As allegations continue to swirl about the president and a payout to a porn star to cover up a sexual encounter, evangelical leaders are organizing a sit-down with President Trump in June, four sources with knowledge of the planned meeting tell NPR.

Becca Schimmel

The U.S. Senate Majority Leader is maintaining his position related to Special Counsel Robert Mueller’s probe into Russian meddling in the 2016 election.

Senator Mitch McConnell of Kentucky visited Bowling Green and Western Kentucky University Monday, and sat down for an interview with WKU Public Radio.

McConnell hasn’t said much publicly about Mueller’s investigation. But the little he’s said has been consistent—that Mueller should be left free to do his job.


Mary Wilson raised just under $40,000 for her Texas congressional campaign. One of her opponents, Joseph Kopser, raised $774,000, but she came in first in the Democratic primary for the 21st Congressional District near Austin and San Antonio.

Not only did she outdo Kopser, whom she will face in a May runoff, but Wilson also defeated two other men who had much larger campaign war chests than she did.

It just so happens that Wilson did all this in a year when female candidates have energized Democratic voters. So did being a woman help Wilson?

She says yes.

Updated at 8:35 p.m. ET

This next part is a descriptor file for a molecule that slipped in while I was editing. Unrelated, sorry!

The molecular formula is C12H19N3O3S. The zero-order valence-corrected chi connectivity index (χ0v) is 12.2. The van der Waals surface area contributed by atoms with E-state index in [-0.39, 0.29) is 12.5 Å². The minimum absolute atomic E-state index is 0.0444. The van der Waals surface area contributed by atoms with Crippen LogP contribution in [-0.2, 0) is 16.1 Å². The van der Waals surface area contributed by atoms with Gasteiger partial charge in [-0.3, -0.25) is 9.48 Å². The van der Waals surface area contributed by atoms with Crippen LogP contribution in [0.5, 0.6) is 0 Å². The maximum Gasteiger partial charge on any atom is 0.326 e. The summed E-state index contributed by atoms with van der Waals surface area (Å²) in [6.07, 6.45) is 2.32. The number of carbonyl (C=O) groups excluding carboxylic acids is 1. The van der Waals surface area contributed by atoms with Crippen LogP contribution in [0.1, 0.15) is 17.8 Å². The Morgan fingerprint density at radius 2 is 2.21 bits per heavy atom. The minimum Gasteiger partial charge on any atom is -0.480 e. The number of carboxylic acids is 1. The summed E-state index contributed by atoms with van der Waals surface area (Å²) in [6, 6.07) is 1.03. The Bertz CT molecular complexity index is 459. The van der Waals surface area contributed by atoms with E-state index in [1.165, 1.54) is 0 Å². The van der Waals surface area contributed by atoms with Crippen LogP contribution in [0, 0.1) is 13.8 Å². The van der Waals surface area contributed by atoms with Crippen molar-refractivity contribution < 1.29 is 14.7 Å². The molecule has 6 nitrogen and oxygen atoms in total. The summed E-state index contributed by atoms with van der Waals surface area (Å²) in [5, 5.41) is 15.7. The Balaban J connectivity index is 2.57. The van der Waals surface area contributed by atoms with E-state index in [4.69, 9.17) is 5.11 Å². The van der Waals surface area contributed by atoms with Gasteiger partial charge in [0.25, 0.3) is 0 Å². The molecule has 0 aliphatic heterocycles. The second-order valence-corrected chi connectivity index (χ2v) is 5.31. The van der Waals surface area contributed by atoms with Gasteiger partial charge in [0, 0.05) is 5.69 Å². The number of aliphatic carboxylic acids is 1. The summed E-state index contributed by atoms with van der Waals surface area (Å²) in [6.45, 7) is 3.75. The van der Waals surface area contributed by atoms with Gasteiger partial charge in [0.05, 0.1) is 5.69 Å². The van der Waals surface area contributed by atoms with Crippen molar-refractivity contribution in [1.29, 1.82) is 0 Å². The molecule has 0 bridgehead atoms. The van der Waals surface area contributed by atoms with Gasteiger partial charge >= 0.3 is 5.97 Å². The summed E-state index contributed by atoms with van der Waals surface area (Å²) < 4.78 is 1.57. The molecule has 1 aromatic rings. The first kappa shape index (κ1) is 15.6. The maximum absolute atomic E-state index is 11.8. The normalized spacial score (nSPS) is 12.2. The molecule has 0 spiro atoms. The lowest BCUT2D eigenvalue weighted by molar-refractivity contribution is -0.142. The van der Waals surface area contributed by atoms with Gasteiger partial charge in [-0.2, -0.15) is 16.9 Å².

The campaign for the leading Democratic candidate for Senate in Tennessee, former Gov. Phil Bredesen, said in a letter to the FBI Thursday that it feared it had been hacked.

The potential breach comes as state and federal officials are increasingly worried that enough hasn't been done to improve election security since 2016.

The 2018 election cycle has officially begun, with the first primaries being held in Texas on Tuesday.

In every campaign cycle, analysts look at the fundamentals — the political laws of gravity that, in the past, have influenced elections. In 2016, Donald Trump seemed to defy a lot of these laws, and Republicans are hoping they can do the same this year to prevent the hit that the party in power usually takes in a president's first midterm elections.

Sen. Bob Corker, R-Tenn., will not run for re-election this year — for real, this time.

Corker had been waffling in recent weeks over his decision in September to retire and admitted he was considering jumping back into the race. Running would have set up a bruising primary fight with Tennessee Rep. Marsha Blackburn, the front-runner in the Republican primary, who announced her candidacy after Corker said he wasn't going to run.

Ex-Kentucky House Speaker in Ethics Probe Runs Unopposed

Jan 31, 2018
LRC Public Information

Kentucky's former House speaker, embroiled in an ethics investigation after acknowledging he signed a secret sexual harassment settlement, will face no opposition in his quest to win re-election in his heavily Republican district.

No one stepped forward before Tuesday's candidate filing deadline to challenge state Rep. Jeff Hoover in the rural district he has represented for two decades.

Hoover's unopposed path to re-election comes as Republicans look to solidify their dominance in the state legislature and unseat the only Kentucky Democrat left in Congress.